Why the best soup recipe is my mother’s everything soup

My leftover bean mash was the base of this delicious soup


Growing up, there was a standing joke in our family, particularly when we had company for dinner. My parents would offer second servings of whatever was on the menu but there was never any pressure to finish up the food. “It’s OK because we will have it in the soup tomorrow.” was the standard line my mother would say. And indeed, when there were leftovers, they did end up in the soup.

Food waste was not allowed in our home. Thinking back, my parents were definitely ahead of the times. I always remember my father’s compost pile at the back of our yard. This was decades before I had ever read anything about composting. When I started to compost in my own home, my father was my guide about how to do it.

As my mother cooked fresh meals on a daily basis, leftovers made their way into soups. She made the most delicious combinations on a regular basis. No recipes – just whenever she thought would go together and they always would include  whatever leftovers there were. She would throw in some barley, maybe split peas or potatoes or whatever she felt like along with vegetables.

Everyone loved her soups.

And last night, something amazing happened. I made a pot of soup that tasted, for the first time, exactly like my mother’s soup. I say amazing as I have never recreated the taste before and since she passed away almost 5 years ago, the soup was comforting in so many ways.

The soup came to be because I had made a mashed lima bean dish, a traditional Jewish Eastern European offering made from dried lima beans, chopped onions and chicken schmaltz (chicken fat). I used extra virgin olive oil in mine, though. The problem was that I was distracted when I was soaking the beans (many too many beans!) and even more distracted when I cooked and mashed them. I simply didn’t notice the amounts.

There was a lot of it left – much more than we would eat over the next few days. But then the inspiration came to me. Why not make like my mother and put it into a soup?

So I chopped up some onion, carrots and celery for a mirepoix and after sautéing them in a little oil, I added the rest of the mashed beans, about a cup of pot barley and some chopped fresh parsley along with some vegetable broth and a little salt and freshly ground pepper. I then let it simmer for a few hours.

When we sat down to eat, we realized it was my mother’s soup. Each of us remarked about it as we tasted it.

Don’t be intimidated by soup making
While there are many traditional recipes for soup, once you have made a few pots of various combinations, you will have more confidence to wing it. Obviously you want to have some consistency in terms of flavours and you may want to use some guidelines for certain cuisines. For example, if you’re making something like a hot and sour soup, if you’re a novice, you would want to look up proportions of various ingredients.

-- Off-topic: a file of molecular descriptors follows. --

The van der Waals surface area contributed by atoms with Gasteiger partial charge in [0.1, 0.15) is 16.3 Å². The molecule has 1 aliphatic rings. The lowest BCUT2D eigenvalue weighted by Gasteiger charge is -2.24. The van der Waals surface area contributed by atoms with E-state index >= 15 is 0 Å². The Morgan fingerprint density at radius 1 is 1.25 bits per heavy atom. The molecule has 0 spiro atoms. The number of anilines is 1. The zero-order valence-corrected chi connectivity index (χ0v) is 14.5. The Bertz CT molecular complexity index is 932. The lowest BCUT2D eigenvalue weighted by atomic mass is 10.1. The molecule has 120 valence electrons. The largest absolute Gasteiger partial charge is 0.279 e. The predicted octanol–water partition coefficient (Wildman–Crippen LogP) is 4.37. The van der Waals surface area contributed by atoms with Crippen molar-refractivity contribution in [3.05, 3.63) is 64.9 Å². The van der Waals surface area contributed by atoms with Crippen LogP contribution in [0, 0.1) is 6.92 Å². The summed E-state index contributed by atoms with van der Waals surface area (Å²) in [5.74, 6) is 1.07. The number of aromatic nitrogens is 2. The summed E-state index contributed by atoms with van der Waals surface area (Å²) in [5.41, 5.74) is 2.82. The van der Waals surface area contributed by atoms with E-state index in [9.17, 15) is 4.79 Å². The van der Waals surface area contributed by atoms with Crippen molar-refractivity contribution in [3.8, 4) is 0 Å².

But if you’re making a vegetable or soup from pulses and your creation seems to lack flavour, there are a few ingredients that can quickly elevate the taste. For example, adding a small amount of an acid like lemon juice or a particular vinegar can brighten it up in a flash.

A few weeks ago, I had some zucchini in my fridge that I needed to use. So I started with my mirepoix and then added the zucchini, some dill and vegetable broth. But after pureeing the soup, it seemed to be somewhat bland. A few generous squeezes of lemon juice took care of it.

Adding a dollop of pesto (defrosted from my freezer) before serving the soup is another flavour booster I’ve used. Some freshly grated Parmigiana cheese, as a garnish, can also rescue a somewhat bland mixture.

Another perk of soup making is that you can cook once and eat twice or even three times. Be aware, though, that if you’re using leftovers, note when you first cooked the original food so that you don’t keep in the fridge too long. Freezing the soup makes for easy meal on another day.

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Categories: Tips and Tricks, Whole Foods

Author:Rosie Schwartz

Rosie Schwartz is a Toronto-based consulting dietitian and writer.

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One Comment on “Why the best soup recipe is my mother’s everything soup”

  1. Jennifer
    February 9, 2022 at 8:38 am #

    Very good idea mashing up beans. Your mother’s soup sounds wonderful.
    I wish more people would realize how easy soups are to make and at least once a week I make clean out the fridge soup
    I think the idea of broth can be intimidating and time consuming to make from scratch but I have found the better than bouillon broths to be very handy and flavourful though expensive
    Thanks for the idea of adding an acid, I didn’t know that.
    My mother and I have had the discussion whether when you make something new from the leftovers does the time it is still good reset?

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